Reality: People across the income ladder strongly prefer working to being unemployed, and the data show that this is very much the case for poor people receiving support from the government, especially after having time to recover from emergency. According to the Center on Budget and Policy Priorities, "Among SNAP households [households receiving food stamps] with at least one working-age, non-disabled adult, more than half work while receiving SNAP — and more than 80% work in the year prior to or the year after receiving SNAP. The rates are even higher for families with children — more than 60% work while receiving SNAP, and almost 90% work in the prior or subsequent year."

Not only is there an absence of evidence that government aid causes rampant laziness, but there's also research suggesting that it promotes entrepreneurialism by mitigating the risk of launching businesses — many people are more ambitious with a safety net. Gareth Olds at the Harvard Business School has shown that access to government aid in the form of food stamps or health care corresponds directly with business ownership.

Myth: We should test all welfare recipients for drug use because they're all addicts.

Reality: A recent analysis by ThinkProgress found that in seven states requiring welfare applicants to be screened for illicit drug use, they exhibited rates of drug use lower than the general population. A 1996 study by the National Institute on Alcohol Abuse and Alcoholism found no significant difference in drug use between the welfare-receiving population and the non-welfare-receiving population, and a 2002 government survey found that welfare recipients clocked in at less than half a percentage point higher than non-welfare recipients for drug use. If it were an actual problem, then public health groups wouldn't adamantly oppose drug testing welfare recipients.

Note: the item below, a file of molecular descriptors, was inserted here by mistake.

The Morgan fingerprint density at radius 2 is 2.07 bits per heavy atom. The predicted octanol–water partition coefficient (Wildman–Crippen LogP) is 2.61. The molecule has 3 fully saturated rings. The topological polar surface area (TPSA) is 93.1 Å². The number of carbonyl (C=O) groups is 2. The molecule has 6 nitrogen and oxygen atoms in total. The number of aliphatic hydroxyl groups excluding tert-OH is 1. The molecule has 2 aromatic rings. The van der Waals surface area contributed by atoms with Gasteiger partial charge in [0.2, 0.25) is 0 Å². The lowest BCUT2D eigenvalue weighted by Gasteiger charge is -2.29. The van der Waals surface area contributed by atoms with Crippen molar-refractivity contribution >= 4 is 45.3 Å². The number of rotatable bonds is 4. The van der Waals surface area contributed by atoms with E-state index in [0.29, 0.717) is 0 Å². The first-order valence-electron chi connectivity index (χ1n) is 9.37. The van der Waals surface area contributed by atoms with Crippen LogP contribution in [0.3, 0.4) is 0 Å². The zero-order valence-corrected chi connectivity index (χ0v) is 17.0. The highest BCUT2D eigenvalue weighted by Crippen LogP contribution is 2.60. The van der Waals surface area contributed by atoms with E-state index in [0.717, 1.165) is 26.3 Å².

Myth: Poor people get by on benefits while the rest of us have to work for everything.

Reality: People from every stratum of society are beneficiaries of government benefits. According to political scientists Suzanne Mettler and John Sides, 96% of Americans have received government assistance, and most of it is has nothing to do with easing poverty. Student loans, unemployment insurance, Medicare and Social Security benefits are all forms of government aid. Some benefits are "submerged," or camouflaged because they work through the tax code or private organizations. An example of a submerged benefit is the home mortgage interest deduction, the kind of benefit for homeowners that in fact favors the rich over the poor.